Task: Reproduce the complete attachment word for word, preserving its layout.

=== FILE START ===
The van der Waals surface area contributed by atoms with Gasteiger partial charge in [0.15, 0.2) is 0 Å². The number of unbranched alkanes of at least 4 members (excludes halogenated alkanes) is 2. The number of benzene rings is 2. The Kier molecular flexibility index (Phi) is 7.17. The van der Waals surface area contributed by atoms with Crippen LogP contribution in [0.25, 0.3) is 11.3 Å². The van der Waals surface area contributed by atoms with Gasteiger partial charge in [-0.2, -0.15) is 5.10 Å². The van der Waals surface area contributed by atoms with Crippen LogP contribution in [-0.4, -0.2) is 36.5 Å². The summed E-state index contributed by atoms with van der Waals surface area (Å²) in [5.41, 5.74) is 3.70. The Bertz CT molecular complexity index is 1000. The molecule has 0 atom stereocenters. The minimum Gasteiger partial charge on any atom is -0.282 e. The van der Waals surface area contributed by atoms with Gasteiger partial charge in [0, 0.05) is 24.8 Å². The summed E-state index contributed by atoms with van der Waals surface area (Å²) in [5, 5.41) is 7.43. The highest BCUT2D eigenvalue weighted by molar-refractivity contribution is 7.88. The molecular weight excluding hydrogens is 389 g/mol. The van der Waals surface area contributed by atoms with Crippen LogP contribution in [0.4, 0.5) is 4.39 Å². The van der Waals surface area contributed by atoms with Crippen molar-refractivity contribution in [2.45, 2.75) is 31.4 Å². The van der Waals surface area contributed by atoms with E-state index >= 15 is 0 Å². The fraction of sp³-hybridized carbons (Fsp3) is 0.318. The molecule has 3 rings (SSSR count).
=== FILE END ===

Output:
The van der Waals surface area contributed by atoms with Gasteiger partial charge in [0.15, 0.2) is 0 Å². The number of unbranched alkanes of at least 4 members (excludes halogenated alkanes) is 2. The number of benzene rings is 2. The Kier molecular flexibility index (Phi) is 7.17. The van der Waals surface area contributed by atoms with Crippen LogP contribution in [0.25, 0.3) is 11.3 Å². The van der Waals surface area contributed by atoms with Gasteiger partial charge in [-0.2, -0.15) is 5.10 Å². The van der Waals surface area contributed by atoms with Crippen LogP contribution in [-0.4, -0.2) is 36.5 Å². The summed E-state index contributed by atoms with van der Waals surface area (Å²) in [5.41, 5.74) is 3.70. The Bertz CT molecular complexity index is 1000. The molecule has 0 atom stereocenters. The minimum Gasteiger partial charge on any atom is -0.282 e. The van der Waals surface area contributed by atoms with Gasteiger partial charge in [0, 0.05) is 24.8 Å². The summed E-state index contributed by atoms with van der Waals surface area (Å²) in [5, 5.41) is 7.43. The highest BCUT2D eigenvalue weighted by molar-refractivity contribution is 7.88. The molecular weight excluding hydrogens is 389 g/mol. The van der Waals surface area contributed by atoms with Crippen LogP contribution in [0.4, 0.5) is 4.39 Å². The van der Waals surface area contributed by atoms with Crippen molar-refractivity contribution in [2.45, 2.75) is 31.4 Å². The van der Waals surface area contributed by atoms with E-state index >= 15 is 0 Å². The fraction of sp³-hybridized carbons (Fsp3) is 0.318. The molecule has 3 rings (SSSR count).